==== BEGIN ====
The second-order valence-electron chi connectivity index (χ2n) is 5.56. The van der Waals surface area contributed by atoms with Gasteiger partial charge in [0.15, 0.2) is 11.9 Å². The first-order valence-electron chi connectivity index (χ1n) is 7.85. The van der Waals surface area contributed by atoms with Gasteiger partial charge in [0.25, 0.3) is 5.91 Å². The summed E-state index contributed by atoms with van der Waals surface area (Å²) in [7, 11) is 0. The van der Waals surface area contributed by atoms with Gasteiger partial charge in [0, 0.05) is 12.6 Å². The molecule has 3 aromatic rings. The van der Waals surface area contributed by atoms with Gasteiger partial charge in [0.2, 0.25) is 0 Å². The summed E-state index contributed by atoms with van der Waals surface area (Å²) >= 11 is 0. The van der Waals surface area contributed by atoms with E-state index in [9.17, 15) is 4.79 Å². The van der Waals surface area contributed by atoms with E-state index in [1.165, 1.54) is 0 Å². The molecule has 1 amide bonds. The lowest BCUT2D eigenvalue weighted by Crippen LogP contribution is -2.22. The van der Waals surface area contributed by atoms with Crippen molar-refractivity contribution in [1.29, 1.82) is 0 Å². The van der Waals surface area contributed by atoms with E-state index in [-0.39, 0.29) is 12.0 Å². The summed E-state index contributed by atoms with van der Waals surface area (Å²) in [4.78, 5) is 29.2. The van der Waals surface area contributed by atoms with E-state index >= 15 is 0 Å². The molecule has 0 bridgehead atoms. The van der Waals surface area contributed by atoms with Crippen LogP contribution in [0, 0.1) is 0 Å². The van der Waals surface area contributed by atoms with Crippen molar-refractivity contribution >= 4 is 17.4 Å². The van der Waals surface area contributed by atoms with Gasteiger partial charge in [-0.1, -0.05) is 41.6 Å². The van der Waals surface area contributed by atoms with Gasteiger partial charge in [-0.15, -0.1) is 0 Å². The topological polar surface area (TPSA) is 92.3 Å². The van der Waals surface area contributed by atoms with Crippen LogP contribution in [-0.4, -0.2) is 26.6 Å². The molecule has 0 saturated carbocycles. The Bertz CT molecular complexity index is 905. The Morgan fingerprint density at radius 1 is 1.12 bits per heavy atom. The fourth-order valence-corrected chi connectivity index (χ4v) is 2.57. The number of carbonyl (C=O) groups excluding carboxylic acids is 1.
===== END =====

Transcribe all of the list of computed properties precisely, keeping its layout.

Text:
The second-order valence-electron chi connectivity index (χ2n) is 5.56. The van der Waals surface area contributed by atoms with Gasteiger partial charge in [0.15, 0.2) is 11.9 Å². The first-order valence-electron chi connectivity index (χ1n) is 7.85. The van der Waals surface area contributed by atoms with Gasteiger partial charge in [0.25, 0.3) is 5.91 Å². The summed E-state index contributed by atoms with van der Waals surface area (Å²) in [7, 11) is 0. The van der Waals surface area contributed by atoms with Gasteiger partial charge in [0, 0.05) is 12.6 Å². The molecule has 3 aromatic rings. The van der Waals surface area contributed by atoms with Gasteiger partial charge in [0.2, 0.25) is 0 Å². The summed E-state index contributed by atoms with van der Waals surface area (Å²) >= 11 is 0. The van der Waals surface area contributed by atoms with E-state index in [9.17, 15) is 4.79 Å². The van der Waals surface area contributed by atoms with E-state index in [1.165, 1.54) is 0 Å². The molecule has 1 amide bonds. The lowest BCUT2D eigenvalue weighted by Crippen LogP contribution is -2.22. The van der Waals surface area contributed by atoms with Crippen molar-refractivity contribution in [1.29, 1.82) is 0 Å². The van der Waals surface area contributed by atoms with E-state index in [-0.39, 0.29) is 12.0 Å². The summed E-state index contributed by atoms with van der Waals surface area (Å²) in [4.78, 5) is 29.2. The van der Waals surface area contributed by atoms with E-state index >= 15 is 0 Å². The molecule has 0 bridgehead atoms. The van der Waals surface area contributed by atoms with Crippen LogP contribution in [0, 0.1) is 0 Å². The van der Waals surface area contributed by atoms with Crippen molar-refractivity contribution >= 4 is 17.4 Å². The van der Waals surface area contributed by atoms with Gasteiger partial charge in [-0.1, -0.05) is 41.6 Å². The van der Waals surface area contributed by atoms with Gasteiger partial charge in [-0.15, -0.1) is 0 Å². The topological polar surface area (TPSA) is 92.3 Å². The van der Waals surface area contributed by atoms with Crippen LogP contribution in [-0.4, -0.2) is 26.6 Å². The molecule has 0 saturated carbocycles. The Bertz CT molecular complexity index is 905. The Morgan fingerprint density at radius 1 is 1.12 bits per heavy atom. The fourth-order valence-corrected chi connectivity index (χ4v) is 2.57. The number of carbonyl (C=O) groups excluding carboxylic acids is 1.